The Corner hails creative and financial freedom since buying back agency
Agency regained independence from the Be Heard Partnership.
Neil Simpson has hailed the creative and financial freedom he has felt since buying back his agency The Corner from the Be Heard Partnership.
Three years after the agency sold for £12m, chief executive Simpson, chief strategy officer Neil Hourston and chief creative officer Tom Ewart have bought the business back.
Looking back, Simpson told Campaign that in spite of access to a new team of data and design experts, The Corner struggled to work towards the financially-focused guidelines of the Be Heard Partnership.
"We felt that we were being handicapped and delivering our best quality work," he said. "Certainly through more difficult economic times, our experience became – and this will be the same with a lot of businesses that have sold or that have an owner in some way – that the overriding decision-making criteria was to deliver a number to someone somewhere.
"I don't think that was a problem unique to Be Heard – it was something that we felt we wanted to redress and be masters of our own destiny and not necessarily be trying to deliver a number for someone somewhere in a different building in a different world."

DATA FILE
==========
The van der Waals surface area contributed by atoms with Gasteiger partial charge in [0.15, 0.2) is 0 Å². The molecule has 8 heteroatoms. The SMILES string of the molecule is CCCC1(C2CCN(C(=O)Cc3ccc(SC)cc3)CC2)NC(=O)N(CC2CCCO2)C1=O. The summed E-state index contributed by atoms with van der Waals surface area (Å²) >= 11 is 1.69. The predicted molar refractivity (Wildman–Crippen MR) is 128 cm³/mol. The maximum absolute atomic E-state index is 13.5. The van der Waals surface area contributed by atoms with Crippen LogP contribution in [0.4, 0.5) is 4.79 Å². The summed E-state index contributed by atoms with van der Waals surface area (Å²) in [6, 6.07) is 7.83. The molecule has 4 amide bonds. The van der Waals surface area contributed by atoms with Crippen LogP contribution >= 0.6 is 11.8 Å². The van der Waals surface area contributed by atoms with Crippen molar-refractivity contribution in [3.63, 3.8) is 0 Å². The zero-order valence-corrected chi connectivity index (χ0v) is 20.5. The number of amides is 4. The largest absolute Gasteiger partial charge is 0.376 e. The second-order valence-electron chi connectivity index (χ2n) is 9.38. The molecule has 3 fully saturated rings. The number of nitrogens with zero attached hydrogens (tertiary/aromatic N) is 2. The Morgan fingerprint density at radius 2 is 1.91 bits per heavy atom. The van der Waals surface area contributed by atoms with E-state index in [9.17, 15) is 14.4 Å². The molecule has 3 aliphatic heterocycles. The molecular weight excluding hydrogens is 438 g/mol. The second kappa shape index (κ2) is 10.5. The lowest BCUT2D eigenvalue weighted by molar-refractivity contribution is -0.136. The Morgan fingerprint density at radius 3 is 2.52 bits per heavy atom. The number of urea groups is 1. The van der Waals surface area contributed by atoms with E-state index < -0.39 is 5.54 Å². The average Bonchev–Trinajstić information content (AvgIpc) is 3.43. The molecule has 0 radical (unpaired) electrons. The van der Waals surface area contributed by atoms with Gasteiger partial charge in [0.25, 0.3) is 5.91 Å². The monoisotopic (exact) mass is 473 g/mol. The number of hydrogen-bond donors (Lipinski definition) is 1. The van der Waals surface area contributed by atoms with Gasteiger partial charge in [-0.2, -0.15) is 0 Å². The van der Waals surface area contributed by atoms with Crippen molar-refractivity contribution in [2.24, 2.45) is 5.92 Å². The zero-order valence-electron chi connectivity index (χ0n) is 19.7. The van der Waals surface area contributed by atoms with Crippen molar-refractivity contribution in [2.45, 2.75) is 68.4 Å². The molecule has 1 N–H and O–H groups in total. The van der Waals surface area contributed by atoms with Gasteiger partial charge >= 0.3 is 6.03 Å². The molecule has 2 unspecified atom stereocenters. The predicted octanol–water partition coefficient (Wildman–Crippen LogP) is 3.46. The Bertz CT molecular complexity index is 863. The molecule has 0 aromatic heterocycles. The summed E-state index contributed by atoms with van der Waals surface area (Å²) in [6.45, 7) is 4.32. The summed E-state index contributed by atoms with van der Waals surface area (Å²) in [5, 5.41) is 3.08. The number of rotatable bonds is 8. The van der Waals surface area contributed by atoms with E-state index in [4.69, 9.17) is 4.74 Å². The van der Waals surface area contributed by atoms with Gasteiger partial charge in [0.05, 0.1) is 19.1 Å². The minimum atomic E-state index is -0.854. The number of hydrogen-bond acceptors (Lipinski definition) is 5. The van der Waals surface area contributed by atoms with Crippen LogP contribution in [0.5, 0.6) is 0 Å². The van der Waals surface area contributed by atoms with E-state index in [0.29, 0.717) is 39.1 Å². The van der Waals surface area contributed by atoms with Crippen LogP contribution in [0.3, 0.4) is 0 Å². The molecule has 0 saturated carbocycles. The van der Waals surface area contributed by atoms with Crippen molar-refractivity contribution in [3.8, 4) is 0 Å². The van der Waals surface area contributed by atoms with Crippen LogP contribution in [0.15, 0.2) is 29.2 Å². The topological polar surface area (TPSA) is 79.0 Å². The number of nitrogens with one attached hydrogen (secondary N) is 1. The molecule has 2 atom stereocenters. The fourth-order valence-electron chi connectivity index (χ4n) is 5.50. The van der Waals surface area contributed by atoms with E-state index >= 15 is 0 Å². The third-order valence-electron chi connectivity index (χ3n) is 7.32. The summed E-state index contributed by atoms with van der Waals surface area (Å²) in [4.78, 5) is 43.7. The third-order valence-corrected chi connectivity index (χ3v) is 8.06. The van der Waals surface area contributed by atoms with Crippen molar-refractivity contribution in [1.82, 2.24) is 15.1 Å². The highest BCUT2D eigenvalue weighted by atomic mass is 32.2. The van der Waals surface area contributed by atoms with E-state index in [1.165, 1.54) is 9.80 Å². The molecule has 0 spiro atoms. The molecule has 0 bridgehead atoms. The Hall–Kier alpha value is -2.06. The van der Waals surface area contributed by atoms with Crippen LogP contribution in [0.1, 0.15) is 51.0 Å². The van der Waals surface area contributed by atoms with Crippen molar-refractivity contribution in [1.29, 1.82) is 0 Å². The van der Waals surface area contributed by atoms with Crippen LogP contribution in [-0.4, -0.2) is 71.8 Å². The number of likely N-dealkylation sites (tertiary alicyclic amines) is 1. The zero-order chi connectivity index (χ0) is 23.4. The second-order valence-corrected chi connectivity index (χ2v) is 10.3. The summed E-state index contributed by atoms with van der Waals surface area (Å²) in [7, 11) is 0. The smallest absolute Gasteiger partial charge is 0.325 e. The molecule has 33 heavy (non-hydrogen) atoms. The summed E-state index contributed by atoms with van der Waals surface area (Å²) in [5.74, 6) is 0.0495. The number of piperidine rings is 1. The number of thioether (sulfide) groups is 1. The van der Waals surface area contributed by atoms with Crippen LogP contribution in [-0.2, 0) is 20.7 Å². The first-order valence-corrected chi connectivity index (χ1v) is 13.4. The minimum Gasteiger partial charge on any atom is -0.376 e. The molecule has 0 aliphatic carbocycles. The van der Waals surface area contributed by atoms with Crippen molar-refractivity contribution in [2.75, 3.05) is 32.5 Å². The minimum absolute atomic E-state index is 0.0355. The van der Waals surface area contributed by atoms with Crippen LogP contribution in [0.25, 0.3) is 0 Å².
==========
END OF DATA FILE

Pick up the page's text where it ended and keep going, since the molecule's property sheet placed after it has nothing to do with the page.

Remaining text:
The Corner earned a respectable seven out of 10 in this year's Campaign School Report, though it was accused of "just ticking along" after losing e-cigarette brand Blu.
"We were at our best and were award-winning when we're independent, so a big part of this is for us to get back to that," he added.
The Corner returned to the hands of its management team on 1 September. In the weeks following, Simpson remarked that his staff were "re-energised" by the shift in creative control.
He said: "We want the new Corner to be very different, not just to The Corner from launch in 2012, but the agency that went into lockdown."
The agency has announced a pair of wins since its re-independence, including legal firm Slater & Gordon and Policy Expert, with upcoming work in the pipeline for Enterprise Rent-A-Car and Drinkaware.
Simpson also claimed the agency will focus on improving its diversity, with only 20% females in senior management and 8% from a black, Asian or minority ethnic background in senior management.
"These are the kinds of decisions we weren't able to make when we weren't independent – they were subordinate to a decision about a financial target imperative," he said.